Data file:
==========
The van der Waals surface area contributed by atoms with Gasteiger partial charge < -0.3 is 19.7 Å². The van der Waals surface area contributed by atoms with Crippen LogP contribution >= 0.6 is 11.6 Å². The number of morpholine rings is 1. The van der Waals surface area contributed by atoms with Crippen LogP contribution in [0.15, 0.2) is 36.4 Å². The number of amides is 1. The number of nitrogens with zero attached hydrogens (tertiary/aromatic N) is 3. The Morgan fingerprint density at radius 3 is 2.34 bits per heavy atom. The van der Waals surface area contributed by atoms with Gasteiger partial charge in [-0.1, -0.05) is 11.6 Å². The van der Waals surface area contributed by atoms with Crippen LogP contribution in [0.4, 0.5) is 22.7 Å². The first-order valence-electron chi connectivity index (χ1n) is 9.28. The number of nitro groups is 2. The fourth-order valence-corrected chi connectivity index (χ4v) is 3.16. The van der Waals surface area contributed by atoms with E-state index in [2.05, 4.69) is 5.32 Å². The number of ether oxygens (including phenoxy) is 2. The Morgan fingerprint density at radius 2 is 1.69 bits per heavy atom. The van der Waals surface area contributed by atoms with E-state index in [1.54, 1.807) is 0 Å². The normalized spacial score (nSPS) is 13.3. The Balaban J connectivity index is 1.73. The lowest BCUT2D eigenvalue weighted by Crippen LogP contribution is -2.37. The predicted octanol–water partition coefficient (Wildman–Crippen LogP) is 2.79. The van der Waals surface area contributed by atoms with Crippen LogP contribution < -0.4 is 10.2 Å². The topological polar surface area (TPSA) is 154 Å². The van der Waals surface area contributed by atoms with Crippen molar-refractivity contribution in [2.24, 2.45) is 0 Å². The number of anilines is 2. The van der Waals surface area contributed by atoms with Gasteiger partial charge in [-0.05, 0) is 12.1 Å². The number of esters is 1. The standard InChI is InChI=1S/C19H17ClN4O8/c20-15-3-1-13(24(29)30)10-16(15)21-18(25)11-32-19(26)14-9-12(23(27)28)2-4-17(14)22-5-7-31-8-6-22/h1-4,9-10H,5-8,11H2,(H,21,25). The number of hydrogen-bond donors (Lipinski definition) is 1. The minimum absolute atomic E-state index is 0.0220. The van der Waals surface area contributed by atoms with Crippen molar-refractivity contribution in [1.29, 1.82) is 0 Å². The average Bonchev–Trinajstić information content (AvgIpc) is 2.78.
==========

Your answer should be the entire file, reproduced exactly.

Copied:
The van der Waals surface area contributed by atoms with Gasteiger partial charge < -0.3 is 19.7 Å². The van der Waals surface area contributed by atoms with Crippen LogP contribution >= 0.6 is 11.6 Å². The number of morpholine rings is 1. The van der Waals surface area contributed by atoms with Crippen LogP contribution in [0.15, 0.2) is 36.4 Å². The number of amides is 1. The number of nitrogens with zero attached hydrogens (tertiary/aromatic N) is 3. The Morgan fingerprint density at radius 3 is 2.34 bits per heavy atom. The van der Waals surface area contributed by atoms with Gasteiger partial charge in [-0.1, -0.05) is 11.6 Å². The van der Waals surface area contributed by atoms with Crippen LogP contribution in [0.4, 0.5) is 22.7 Å². The first-order valence-electron chi connectivity index (χ1n) is 9.28. The number of nitro groups is 2. The fourth-order valence-corrected chi connectivity index (χ4v) is 3.16. The van der Waals surface area contributed by atoms with E-state index in [2.05, 4.69) is 5.32 Å². The number of ether oxygens (including phenoxy) is 2. The Morgan fingerprint density at radius 2 is 1.69 bits per heavy atom. The van der Waals surface area contributed by atoms with E-state index in [1.54, 1.807) is 0 Å². The normalized spacial score (nSPS) is 13.3. The Balaban J connectivity index is 1.73. The lowest BCUT2D eigenvalue weighted by Crippen LogP contribution is -2.37. The predicted octanol–water partition coefficient (Wildman–Crippen LogP) is 2.79. The van der Waals surface area contributed by atoms with Crippen LogP contribution < -0.4 is 10.2 Å². The topological polar surface area (TPSA) is 154 Å². The van der Waals surface area contributed by atoms with Crippen molar-refractivity contribution in [2.24, 2.45) is 0 Å². The number of anilines is 2. The van der Waals surface area contributed by atoms with Gasteiger partial charge in [-0.05, 0) is 12.1 Å². The number of esters is 1. The standard InChI is InChI=1S/C19H17ClN4O8/c20-15-3-1-13(24(29)30)10-16(15)21-18(25)11-32-19(26)14-9-12(23(27)28)2-4-17(14)22-5-7-31-8-6-22/h1-4,9-10H,5-8,11H2,(H,21,25). The number of hydrogen-bond donors (Lipinski definition) is 1. The minimum absolute atomic E-state index is 0.0220. The van der Waals surface area contributed by atoms with Crippen molar-refractivity contribution in [1.29, 1.82) is 0 Å². The average Bonchev–Trinajstić information content (AvgIpc) is 2.78.